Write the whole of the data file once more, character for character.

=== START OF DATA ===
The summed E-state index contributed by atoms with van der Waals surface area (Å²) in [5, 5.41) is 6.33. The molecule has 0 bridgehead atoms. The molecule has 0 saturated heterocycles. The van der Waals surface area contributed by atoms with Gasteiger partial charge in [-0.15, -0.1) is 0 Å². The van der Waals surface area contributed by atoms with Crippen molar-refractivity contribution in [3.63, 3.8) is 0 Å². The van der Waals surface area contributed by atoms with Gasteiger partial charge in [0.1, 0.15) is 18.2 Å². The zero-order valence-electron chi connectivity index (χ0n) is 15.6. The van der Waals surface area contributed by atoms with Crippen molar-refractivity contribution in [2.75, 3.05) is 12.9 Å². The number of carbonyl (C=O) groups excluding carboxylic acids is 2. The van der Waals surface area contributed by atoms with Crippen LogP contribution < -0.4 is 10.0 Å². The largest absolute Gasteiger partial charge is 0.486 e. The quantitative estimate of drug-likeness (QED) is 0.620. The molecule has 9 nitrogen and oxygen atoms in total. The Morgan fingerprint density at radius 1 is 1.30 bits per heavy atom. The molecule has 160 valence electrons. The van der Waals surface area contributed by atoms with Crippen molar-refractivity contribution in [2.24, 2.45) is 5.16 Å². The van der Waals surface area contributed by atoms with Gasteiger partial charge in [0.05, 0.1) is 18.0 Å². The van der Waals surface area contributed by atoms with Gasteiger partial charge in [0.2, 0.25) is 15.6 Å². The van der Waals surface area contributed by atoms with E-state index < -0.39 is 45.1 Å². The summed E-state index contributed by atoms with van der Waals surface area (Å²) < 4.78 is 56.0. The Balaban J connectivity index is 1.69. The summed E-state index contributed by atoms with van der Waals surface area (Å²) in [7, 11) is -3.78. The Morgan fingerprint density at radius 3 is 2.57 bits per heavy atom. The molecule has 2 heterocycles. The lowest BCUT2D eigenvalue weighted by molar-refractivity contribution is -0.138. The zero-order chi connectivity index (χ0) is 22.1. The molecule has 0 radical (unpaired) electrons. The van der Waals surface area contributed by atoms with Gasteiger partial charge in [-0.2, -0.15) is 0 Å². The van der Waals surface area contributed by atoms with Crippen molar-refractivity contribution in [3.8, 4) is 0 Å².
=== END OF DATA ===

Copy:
The summed E-state index contributed by atoms with van der Waals surface area (Å²) in [5, 5.41) is 6.33. The molecule has 0 bridgehead atoms. The molecule has 0 saturated heterocycles. The van der Waals surface area contributed by atoms with Gasteiger partial charge in [-0.15, -0.1) is 0 Å². The van der Waals surface area contributed by atoms with Crippen molar-refractivity contribution in [3.63, 3.8) is 0 Å². The van der Waals surface area contributed by atoms with Gasteiger partial charge in [0.1, 0.15) is 18.2 Å². The zero-order valence-electron chi connectivity index (χ0n) is 15.6. The van der Waals surface area contributed by atoms with Crippen molar-refractivity contribution in [2.75, 3.05) is 12.9 Å². The number of carbonyl (C=O) groups excluding carboxylic acids is 2. The van der Waals surface area contributed by atoms with Crippen LogP contribution < -0.4 is 10.0 Å². The largest absolute Gasteiger partial charge is 0.486 e. The quantitative estimate of drug-likeness (QED) is 0.620. The molecule has 9 nitrogen and oxygen atoms in total. The Morgan fingerprint density at radius 1 is 1.30 bits per heavy atom. The molecule has 160 valence electrons. The van der Waals surface area contributed by atoms with Crippen molar-refractivity contribution in [2.24, 2.45) is 5.16 Å². The van der Waals surface area contributed by atoms with Gasteiger partial charge in [0.05, 0.1) is 18.0 Å². The van der Waals surface area contributed by atoms with Gasteiger partial charge in [0.2, 0.25) is 15.6 Å². The van der Waals surface area contributed by atoms with E-state index < -0.39 is 45.1 Å². The summed E-state index contributed by atoms with van der Waals surface area (Å²) < 4.78 is 56.0. The Balaban J connectivity index is 1.69. The summed E-state index contributed by atoms with van der Waals surface area (Å²) in [7, 11) is -3.78. The Morgan fingerprint density at radius 3 is 2.57 bits per heavy atom. The molecule has 2 heterocycles. The lowest BCUT2D eigenvalue weighted by molar-refractivity contribution is -0.138. The zero-order chi connectivity index (χ0) is 22.1. The molecule has 0 radical (unpaired) electrons. The van der Waals surface area contributed by atoms with Gasteiger partial charge in [-0.2, -0.15) is 0 Å². The van der Waals surface area contributed by atoms with Crippen molar-refractivity contribution in [3.8, 4) is 0 Å².